Bloomberg News

U.S. Commercial-Property Prices Seen Rising Near Peak

March 08, 2013

Prices for U.S. commercial property are expected to climb in the next six months, extending a rebound that has sent values close to levels reached at the market’s peak in 2007, according to Green Street Advisors Inc.

There is an 80 percent likelihood that commercial real estate prices will rise over the next six months, the Newport Beach, California-based research firm said in a report yesterday. Prices climbed 1 percent in February and are within 1 percentage point of their August 2007 high, according to the company, which tracks real estate investment trusts.

“We’re effectively back to peak pricing,” Mike Kirby, Green Street’s director of research, said in a phone interview. “We’re fairly confident that the rebound will continue.”

A “renaissance” in the issuance of commercial mortgage- backed securities will help boost prices, particularly for lower-quality properties, because financing will be more available, according to the report. JPMorgan Chase & Co. raised its 2013 CMBS sales forecast to $70 billion from $45 billion last month as issuance in January and February exceeded expectations.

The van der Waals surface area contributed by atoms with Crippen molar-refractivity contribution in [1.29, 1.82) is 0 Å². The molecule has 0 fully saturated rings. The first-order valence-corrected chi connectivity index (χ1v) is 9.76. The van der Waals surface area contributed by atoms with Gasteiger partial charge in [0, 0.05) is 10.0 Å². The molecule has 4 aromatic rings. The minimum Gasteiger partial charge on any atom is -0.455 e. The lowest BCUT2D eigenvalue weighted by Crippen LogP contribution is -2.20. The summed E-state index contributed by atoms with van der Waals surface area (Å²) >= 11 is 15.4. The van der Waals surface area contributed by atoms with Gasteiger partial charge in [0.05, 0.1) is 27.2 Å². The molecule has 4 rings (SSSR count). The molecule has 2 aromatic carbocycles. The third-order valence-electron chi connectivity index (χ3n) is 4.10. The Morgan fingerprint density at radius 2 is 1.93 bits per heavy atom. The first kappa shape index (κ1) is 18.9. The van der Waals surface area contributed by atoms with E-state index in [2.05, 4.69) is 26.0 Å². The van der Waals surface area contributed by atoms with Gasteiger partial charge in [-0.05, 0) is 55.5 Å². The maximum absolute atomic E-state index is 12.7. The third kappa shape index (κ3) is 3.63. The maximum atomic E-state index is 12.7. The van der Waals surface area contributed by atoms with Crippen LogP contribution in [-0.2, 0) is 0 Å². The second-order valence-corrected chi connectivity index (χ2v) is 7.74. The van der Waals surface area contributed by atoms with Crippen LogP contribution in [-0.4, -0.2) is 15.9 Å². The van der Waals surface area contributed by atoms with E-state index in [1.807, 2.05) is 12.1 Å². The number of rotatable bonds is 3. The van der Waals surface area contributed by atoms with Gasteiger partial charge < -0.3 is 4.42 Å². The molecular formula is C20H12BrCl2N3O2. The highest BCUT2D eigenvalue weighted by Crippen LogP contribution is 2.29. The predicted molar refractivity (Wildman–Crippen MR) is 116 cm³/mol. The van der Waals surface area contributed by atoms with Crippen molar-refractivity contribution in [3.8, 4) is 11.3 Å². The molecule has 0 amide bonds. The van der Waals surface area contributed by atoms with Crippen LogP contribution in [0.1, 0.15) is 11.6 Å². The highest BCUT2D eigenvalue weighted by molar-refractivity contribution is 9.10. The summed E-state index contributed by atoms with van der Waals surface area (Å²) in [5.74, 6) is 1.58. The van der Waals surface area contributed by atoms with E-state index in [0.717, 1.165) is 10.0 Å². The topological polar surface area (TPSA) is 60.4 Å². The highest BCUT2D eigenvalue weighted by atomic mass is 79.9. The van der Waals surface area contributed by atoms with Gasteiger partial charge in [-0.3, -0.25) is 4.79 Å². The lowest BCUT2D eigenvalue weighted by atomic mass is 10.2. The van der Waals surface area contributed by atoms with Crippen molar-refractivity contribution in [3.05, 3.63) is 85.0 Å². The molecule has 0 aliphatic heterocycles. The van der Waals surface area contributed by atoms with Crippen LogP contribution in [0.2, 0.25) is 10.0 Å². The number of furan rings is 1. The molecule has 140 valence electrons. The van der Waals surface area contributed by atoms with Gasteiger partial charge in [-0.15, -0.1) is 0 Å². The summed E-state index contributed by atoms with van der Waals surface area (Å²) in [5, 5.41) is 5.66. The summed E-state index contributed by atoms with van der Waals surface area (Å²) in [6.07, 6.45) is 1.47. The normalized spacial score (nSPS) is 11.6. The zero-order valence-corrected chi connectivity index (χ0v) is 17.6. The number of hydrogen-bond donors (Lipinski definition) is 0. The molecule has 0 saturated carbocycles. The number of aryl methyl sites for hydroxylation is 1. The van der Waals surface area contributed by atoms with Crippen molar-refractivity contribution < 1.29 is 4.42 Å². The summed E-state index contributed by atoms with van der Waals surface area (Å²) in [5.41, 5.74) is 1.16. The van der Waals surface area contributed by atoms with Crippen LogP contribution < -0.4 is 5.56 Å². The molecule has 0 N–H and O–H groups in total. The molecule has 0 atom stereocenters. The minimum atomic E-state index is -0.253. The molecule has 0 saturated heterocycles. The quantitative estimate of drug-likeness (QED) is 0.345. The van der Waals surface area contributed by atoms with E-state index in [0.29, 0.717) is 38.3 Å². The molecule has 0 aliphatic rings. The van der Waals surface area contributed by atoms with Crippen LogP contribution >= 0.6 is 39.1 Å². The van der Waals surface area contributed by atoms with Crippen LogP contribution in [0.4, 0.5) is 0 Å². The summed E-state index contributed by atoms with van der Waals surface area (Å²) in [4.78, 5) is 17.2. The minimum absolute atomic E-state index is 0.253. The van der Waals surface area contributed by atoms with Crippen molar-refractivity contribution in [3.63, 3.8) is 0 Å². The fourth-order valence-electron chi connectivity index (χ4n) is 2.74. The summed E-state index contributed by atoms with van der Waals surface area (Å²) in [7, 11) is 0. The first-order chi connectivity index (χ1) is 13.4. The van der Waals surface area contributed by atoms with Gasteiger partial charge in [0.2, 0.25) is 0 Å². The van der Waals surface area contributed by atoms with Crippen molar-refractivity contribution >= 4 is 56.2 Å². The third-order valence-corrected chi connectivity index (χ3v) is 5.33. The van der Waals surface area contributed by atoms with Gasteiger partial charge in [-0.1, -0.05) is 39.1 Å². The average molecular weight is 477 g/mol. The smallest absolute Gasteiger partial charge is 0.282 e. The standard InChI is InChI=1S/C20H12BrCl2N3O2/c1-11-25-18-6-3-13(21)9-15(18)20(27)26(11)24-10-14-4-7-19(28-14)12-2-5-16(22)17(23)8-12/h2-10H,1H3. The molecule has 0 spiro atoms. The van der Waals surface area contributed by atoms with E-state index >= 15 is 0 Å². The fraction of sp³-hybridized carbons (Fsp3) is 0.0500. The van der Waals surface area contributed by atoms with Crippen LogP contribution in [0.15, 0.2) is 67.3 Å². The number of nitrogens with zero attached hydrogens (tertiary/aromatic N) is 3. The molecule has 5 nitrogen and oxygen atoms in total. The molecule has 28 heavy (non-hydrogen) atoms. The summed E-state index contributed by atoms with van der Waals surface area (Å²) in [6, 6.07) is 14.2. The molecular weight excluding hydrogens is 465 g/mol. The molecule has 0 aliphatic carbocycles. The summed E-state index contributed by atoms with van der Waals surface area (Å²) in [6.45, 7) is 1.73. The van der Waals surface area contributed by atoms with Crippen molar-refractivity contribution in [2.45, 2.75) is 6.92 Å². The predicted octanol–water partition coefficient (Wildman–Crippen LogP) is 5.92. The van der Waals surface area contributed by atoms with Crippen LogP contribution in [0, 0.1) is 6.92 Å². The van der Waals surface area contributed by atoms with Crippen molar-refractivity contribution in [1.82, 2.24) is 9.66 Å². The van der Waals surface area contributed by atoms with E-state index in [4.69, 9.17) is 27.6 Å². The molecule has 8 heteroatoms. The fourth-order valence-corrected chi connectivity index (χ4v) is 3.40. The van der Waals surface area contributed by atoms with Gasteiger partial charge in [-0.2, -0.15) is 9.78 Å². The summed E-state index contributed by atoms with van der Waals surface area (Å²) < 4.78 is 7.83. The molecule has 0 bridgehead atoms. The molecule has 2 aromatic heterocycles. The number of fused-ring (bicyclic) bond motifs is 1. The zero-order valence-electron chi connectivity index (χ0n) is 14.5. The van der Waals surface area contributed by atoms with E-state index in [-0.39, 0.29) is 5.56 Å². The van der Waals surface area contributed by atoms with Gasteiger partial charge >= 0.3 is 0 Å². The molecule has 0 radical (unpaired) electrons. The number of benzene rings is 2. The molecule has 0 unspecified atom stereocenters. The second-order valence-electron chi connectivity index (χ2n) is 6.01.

Green Street’s commercial real estate price index is based on its estimate of the value of portfolios of REITs (BBREIT), which tend to own high-quality properties. Another measure of national values, the Moody’s/RCA Commercial Property Price Index, is 20 percent below its peak in November 2007.

REITs are trading at “moderate” premiums to net asset values, which historically has been a positive sign for prices of apartments, industrial and office properties, malls and strip shopping centers, according to the report. The spread between real estate returns and yields on investment-grade corporate bonds is also wider than usual, which is also a signal for climbing prices, Green Street said.

“Values of high-quality (i.e., REIT-owned) properties have recovered virtually all of their lost value, while prices of lower-quality assets remain mired in the doldrums,” according to the report, written by Kirby and Peter Rothemund. “A recent renaissance in the CMBS market –- issuance is back to ’04 levels -– bodes well for a narrowing of the gap.”

To contact the reporter on this story: Brian Louis in Chicago at blouis1@bloomberg.net

To contact the editor responsible for this story: Kara Wetzel at kwetzel@bloomberg.net


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